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Susanna Lindberg: Splendid Splintered Being
Splendid Splintered Being
(p. 213 – 226)

Susanna Lindberg

Splendid Splintered Being

PDF, 14 pages

Splendid Splintered Being is a study on one of Nancy’s signature words, éclat, which evokes both brilliant splendor and splintered dispersion. This article interprets Nancy’s image of être en éclats, translated as splendid splintered being, as a deconstruction of Heidegger’s thinking of being. I show how Nancy’s new style of thinking, which is also a thinking-with-others, can be understood as another interpretation of the subject of thinking than Heidegger’s Dasein. I present splendid splintered being as a deconstruction of Heidegger’s es gibt Sein. I also show how Nancy introduces a certain technics of sense in the place of Heidegger’s Lichtung. Finally, I show how rethinking being clears the way towards Nancy’s unheard-of philosophy of nature, where éclat is given in the mineral glare of stones and in the stellar glimmer of the frontiers of space.

  • ethics
  • community
  • deconstruction
  • democracy
  • post-structuralism

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Susanna Lindberg

is a Professor of continental philosophy at the University of Leiden, Netherlands. She is a specialist in German idealism, phenomenology, and contemporary French philosophy. In the recent years, her research has focused n the question of technics. After earning a PhD at the University of Strasbourg and a Habilitation at the Université Paris Ouest Nanterre, she has worked as a researcher at the University of Helsinki and at the Université Paris Ouest Nanterre; as a lecturer and professor at the University of Tampere, and as a core fellow at the Collegium for Advanced Studies of the University of Helsinki. Her publications include From Technological Humanity to Bio-Technical Existence (forthcoming at SUNY, 2023), Techniques en philosophie (Hermann, 2020), Le monde défait. L’être au monde aujourd’hui (Hermann, 2016), Heidegger contre Hegel: Les irréconciliables, and Entre Heidegger et Hegel: L’éclosion et vie de l’être (L’Harmattan, 2010). She also has edited several collected volumes, notably The Ethos of Digital Environments. Technology, Literary Theory and Philosophy (with Hanna-Riikka Roine, Routledge, 2021), The End of the World (with Marcia Sá Cavalcante Schuback, Rowman and Littlefield, 2017) and Europe Beyond Universalism and Particularism (with Sergei Prozorov and Mika Ojakangas, Palgrave Macmillan, 2014). In addition to this, she has published many  academic articles in the leading journals.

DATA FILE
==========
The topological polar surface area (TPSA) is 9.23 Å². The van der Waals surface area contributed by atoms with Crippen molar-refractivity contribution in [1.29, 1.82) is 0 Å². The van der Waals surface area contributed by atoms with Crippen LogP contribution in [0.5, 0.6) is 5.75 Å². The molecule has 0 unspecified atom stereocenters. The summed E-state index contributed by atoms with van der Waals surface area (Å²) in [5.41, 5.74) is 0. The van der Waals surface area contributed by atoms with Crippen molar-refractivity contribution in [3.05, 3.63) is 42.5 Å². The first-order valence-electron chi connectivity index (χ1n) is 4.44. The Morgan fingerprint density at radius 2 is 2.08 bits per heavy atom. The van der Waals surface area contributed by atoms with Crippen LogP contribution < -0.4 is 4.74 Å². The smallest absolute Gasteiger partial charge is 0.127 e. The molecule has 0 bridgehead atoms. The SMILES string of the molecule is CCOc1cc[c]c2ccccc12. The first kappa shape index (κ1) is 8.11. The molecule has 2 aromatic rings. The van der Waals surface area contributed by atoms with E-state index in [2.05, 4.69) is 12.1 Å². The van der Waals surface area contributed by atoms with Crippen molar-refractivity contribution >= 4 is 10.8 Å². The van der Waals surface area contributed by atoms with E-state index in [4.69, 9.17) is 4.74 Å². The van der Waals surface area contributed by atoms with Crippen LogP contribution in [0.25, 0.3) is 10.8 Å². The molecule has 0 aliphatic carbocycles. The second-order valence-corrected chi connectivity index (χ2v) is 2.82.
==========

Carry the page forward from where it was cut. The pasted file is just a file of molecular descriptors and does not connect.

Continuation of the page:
Other texts by Susanna Lindberg for DIAPHANES
Susanna Lindberg (ed.), Artemy Magun (ed.), ...: Thinking With—Jean-Luc Nancy

With this book, we would like to resume the passionate conversation that Jean-Luc Nancy was engaged in throughout his life, with philosophers and artists from all over the world. Now that he has passed away, it is not enough for us to simply reflect on his work: we would like to stay true to the stance to which his thought invites us, in a pluralistic and communal way. Jean-Luc Nancy takes up the old philosophical question of truth as a praxis of a with — understanding truth without any given measure or comparison as an articulation of a with. It is a thinking responsible for the world from within the world, a language that seeks to respond to the ongoing mutation of our civilization.

 

With contributions by Jean-Christophe Bailly, Rodolphe Burger, Marcia Sá Calvacante Schuback, Marcus Coelen, Alexander García Düttmann, Juan-Manuel Garrido, Martta Heikkilä, Erich Hörl, Valentin Husson, Sandrine Israel-Jost, Ian James, Apostolos Lampropoulos, Nidesh Lawtoo, Jérôme Lèbre, Susanna Lindberg, Michael Marder, Artemy Magun, Boyan Manchev, Dieter Mersch, Hélène Nancy, Jean-Luc Nancy, Aïcha Liviana Messina, Ginette Michaud, Helen Petrovsky, Jacob Rogozinski, Philipp Stoellger, Peter Szendy, Georgios Tsagdis, Marita Tatari, Gert-Jan van der Heiden, Aukje van Rooden.

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